• Milling: This is usually done in a similar manner to the mixing process described above, but is done for longer. The objective is to break up hard agglomerates and reduce the powder to its primary particle size. Again, high-energy milling techniques can be used. Dispersants are usually added to aid the process, and pH is controlled so that the powder does not flocculate. Organic binders can be added at this stage. The slurry from the milling process is usually spray-dried or freeze-dried as a free-flowing aggregated powder is required. The objective is to form soft aggregates that will break up on subsequent die pressing. Alternatively, the slurry (or slip) can be taken straight to a slip- or tape-casting process.

  • Shape forming: After drying, the powders from the above process can be uniaxially pressed into the green shape required, typically using a steel punch and die-set. It is important in this process to make sure that the force is applied equally to top and bottom punches. Usually, the die is designed with a slight taper to ease removal of the workpiece after pressing. Faults that can occur at this stage of the process include capping or radial cracks in the work piece, which usually result from an uneven distribution of pressure. One way to avoid this is to use cold isostatic pressing. In this process the powder, or more frequently a lightly uniaxially cold-pressed green block, is vacuum-sealed into a rubber mould, which is then immersed in a bath of oil. The oil is taken up to a high pressure, which isostatically compresses the block. The advantage of using this process is that it avoids the nonuniform distribution of pressure that is frequently a problem with uniaxially cold pressing. The high pressure allows the agglomerates to be broken up and the process usually results in a much higher green density, which facilitates the sintering process. Anther process that can be used to form the green item is slip-casting, which involves pouring the ceramic slip into a plaster mould, which is usually gently rotated. The plaster absorbs moisture from the slip and the ceramic particles are deposited as a layer. Surplus slip is poured off and the deposited layer can be separated from the mould after it is dry. This process has been used to make large cylinders of piezoelectric ceramics. A third process that is frequently used to make thin sheets of ceramic is tape-casting, by which the slip is passed under a set of doctor blades in the apparatus shown schematically in Fig. 26.14. In this case, the slip is cast onto a continuous roll of plastic tape and a plastic binder is added to the slip which, when dry, holds the powder together and makes a flexible green tape. Sometimes the slip is cast directly onto a glass sheet. The green tapes can be screen-printed with patterns of metallic electrode inks and then laminated by warm-pressing to make multilayer structures with interleaved electrodes. This type of fabrication is widely used for multilayer ceramic (MLC ) capacitors and multilayer ceramic piezoelectric actuators.
    Fig. 26.14

    Tape-casting apparatus

  • Sintering: The green ceramic bodies are sintered in furnaces at temperatures of 1150–1300C, depending on the ceramic being manufactured. There is a good deal of process know-how in the sintering of the ceramic bodies. Key issues are:
    • The heating profile, which must be carefully controlled, especially over the lower range of temperatures up to about 500C where the organic matter (dispersants and binder) is burned off. Too rapid heating will cause large pores, or even cracks, to form.

    • For lead-containing ceramics, it is important that air be allowed free access to the vaporising organic material, or it will be carbonised and this can lead to reduction of the PbO in the ceramic to free Pb.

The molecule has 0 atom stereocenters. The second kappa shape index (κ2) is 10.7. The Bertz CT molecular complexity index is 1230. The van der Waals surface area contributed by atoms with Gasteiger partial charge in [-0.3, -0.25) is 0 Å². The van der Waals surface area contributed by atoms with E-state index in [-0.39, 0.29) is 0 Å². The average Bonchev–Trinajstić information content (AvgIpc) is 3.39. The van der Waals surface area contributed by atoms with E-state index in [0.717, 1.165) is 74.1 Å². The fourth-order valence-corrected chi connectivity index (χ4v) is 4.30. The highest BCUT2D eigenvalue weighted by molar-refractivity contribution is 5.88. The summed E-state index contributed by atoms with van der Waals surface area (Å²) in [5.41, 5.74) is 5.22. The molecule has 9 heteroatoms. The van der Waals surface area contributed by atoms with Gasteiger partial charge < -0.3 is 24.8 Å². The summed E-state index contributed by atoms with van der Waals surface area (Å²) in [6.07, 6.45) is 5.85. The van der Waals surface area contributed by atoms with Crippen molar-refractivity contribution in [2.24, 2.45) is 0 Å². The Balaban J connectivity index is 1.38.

• Loss of PbO by volatilisation at higher temperatures (\(> \approx\) 800C) means that the ceramic body needs to be sintered in a PbO-rich environment, which is often produced by packing the ceramic body in a spacer powder of PbZrO3, or PZT ceramic chips within well-sealed ceramic crucibles or saggers. This tends to restrict the access of air to the sintering ceramic body, which conflicts with the previous requirement.

    • The ceramic body must be free to move during the sintering process, as there is significant linear shrinkage (about 15 to 18%). If the body is unable to slide over the surface on which it sits, this can lead to cracking, especially for large components. One solution to this problem is to sit the body on zirconia sand.

    The sintering process has been very well described elsewhere. It is possible to obtain very high densities (> 98%) by careful control of the sintering conditions. For Pb-containing ferroelectric ceramics, a small excess of PbO is usually added to compensate for PbO loss by evaporation. This also tends to act as a liquid-phase-sintering aid, lubricating the grains of ceramic as they slide over each other in the sintering process, and providing a surface-tension force that pulls the ceramic grains together. The PbO also acts as a solvent, aiding the movement of the ceramic components during sintering and further densifying the ceramic. It is possible to sinter such materials to transparency, which means that there is virtually zero porosity. Very high densities can also be obtained by hot-pressing, in which the green body is placed inside a ceramic punch and die-set and raised to the sintering temperature under a pressure of about 35 MPa. Alternatively, hot isostatic pressing (HIP ) can be used. In this process the pressure transmitting medium is a high-pressure gas (usually argon, but if the ceramic is Pb-containing it is important to include a few percent of oxygen to prevent reduction of the ceramic). In this case pressures of 100 MPa or more can be used. If the ceramic is pre-sintered so that there is no open porosity, then this can be achieved without the need for any container, but if there is open porosity, the body must be encapsulated in a suitable metal container, which will usually need to be a noble metal such as Pt.